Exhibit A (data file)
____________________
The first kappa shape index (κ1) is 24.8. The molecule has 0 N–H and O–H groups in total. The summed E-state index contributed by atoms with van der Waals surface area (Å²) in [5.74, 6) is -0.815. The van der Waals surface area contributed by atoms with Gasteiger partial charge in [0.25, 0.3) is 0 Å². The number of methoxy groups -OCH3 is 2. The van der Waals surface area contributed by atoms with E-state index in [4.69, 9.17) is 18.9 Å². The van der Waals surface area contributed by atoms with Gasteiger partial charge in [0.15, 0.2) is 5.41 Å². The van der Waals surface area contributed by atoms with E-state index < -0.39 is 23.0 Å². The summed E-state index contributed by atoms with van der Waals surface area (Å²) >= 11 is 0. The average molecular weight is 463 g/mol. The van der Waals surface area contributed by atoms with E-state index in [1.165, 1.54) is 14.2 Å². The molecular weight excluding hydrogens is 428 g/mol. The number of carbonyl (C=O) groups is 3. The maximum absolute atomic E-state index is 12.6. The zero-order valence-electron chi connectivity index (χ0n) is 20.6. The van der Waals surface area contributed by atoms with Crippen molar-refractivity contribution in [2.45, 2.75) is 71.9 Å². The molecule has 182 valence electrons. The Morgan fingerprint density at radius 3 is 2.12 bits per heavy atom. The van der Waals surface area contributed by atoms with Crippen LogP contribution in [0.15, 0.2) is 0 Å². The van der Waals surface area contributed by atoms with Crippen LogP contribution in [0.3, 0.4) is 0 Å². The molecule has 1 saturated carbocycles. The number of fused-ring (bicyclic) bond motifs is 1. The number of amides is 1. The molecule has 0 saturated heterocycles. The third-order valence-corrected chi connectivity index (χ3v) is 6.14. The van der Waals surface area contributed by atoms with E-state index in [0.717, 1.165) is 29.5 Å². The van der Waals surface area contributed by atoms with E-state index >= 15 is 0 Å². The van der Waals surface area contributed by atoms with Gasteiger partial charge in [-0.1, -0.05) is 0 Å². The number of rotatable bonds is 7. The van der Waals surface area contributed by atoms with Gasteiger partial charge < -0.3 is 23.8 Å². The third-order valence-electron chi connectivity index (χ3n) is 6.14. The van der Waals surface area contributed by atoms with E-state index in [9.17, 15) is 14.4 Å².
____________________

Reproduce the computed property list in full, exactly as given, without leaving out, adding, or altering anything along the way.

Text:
The first kappa shape index (κ1) is 24.8. The molecule has 0 N–H and O–H groups in total. The summed E-state index contributed by atoms with van der Waals surface area (Å²) in [5.74, 6) is -0.815. The van der Waals surface area contributed by atoms with Gasteiger partial charge in [0.25, 0.3) is 0 Å². The number of methoxy groups -OCH3 is 2. The van der Waals surface area contributed by atoms with E-state index in [4.69, 9.17) is 18.9 Å². The van der Waals surface area contributed by atoms with Gasteiger partial charge in [0.15, 0.2) is 5.41 Å². The van der Waals surface area contributed by atoms with E-state index < -0.39 is 23.0 Å². The summed E-state index contributed by atoms with van der Waals surface area (Å²) >= 11 is 0. The average molecular weight is 463 g/mol. The van der Waals surface area contributed by atoms with E-state index in [1.165, 1.54) is 14.2 Å². The molecular weight excluding hydrogens is 428 g/mol. The number of carbonyl (C=O) groups is 3. The maximum absolute atomic E-state index is 12.6. The zero-order valence-electron chi connectivity index (χ0n) is 20.6. The van der Waals surface area contributed by atoms with Crippen molar-refractivity contribution in [2.45, 2.75) is 71.9 Å². The molecule has 182 valence electrons. The Morgan fingerprint density at radius 3 is 2.12 bits per heavy atom. The van der Waals surface area contributed by atoms with Crippen LogP contribution in [0.15, 0.2) is 0 Å². The van der Waals surface area contributed by atoms with Crippen LogP contribution in [0.3, 0.4) is 0 Å². The molecule has 1 saturated carbocycles. The number of fused-ring (bicyclic) bond motifs is 1. The number of amides is 1. The molecule has 0 saturated heterocycles. The third-order valence-corrected chi connectivity index (χ3v) is 6.14. The van der Waals surface area contributed by atoms with E-state index in [0.717, 1.165) is 29.5 Å². The van der Waals surface area contributed by atoms with E-state index >= 15 is 0 Å². The van der Waals surface area contributed by atoms with Gasteiger partial charge in [-0.1, -0.05) is 0 Å². The number of rotatable bonds is 7. The van der Waals surface area contributed by atoms with Gasteiger partial charge < -0.3 is 23.8 Å². The third-order valence-electron chi connectivity index (χ3n) is 6.14. The van der Waals surface area contributed by atoms with E-state index in [9.17, 15) is 14.4 Å².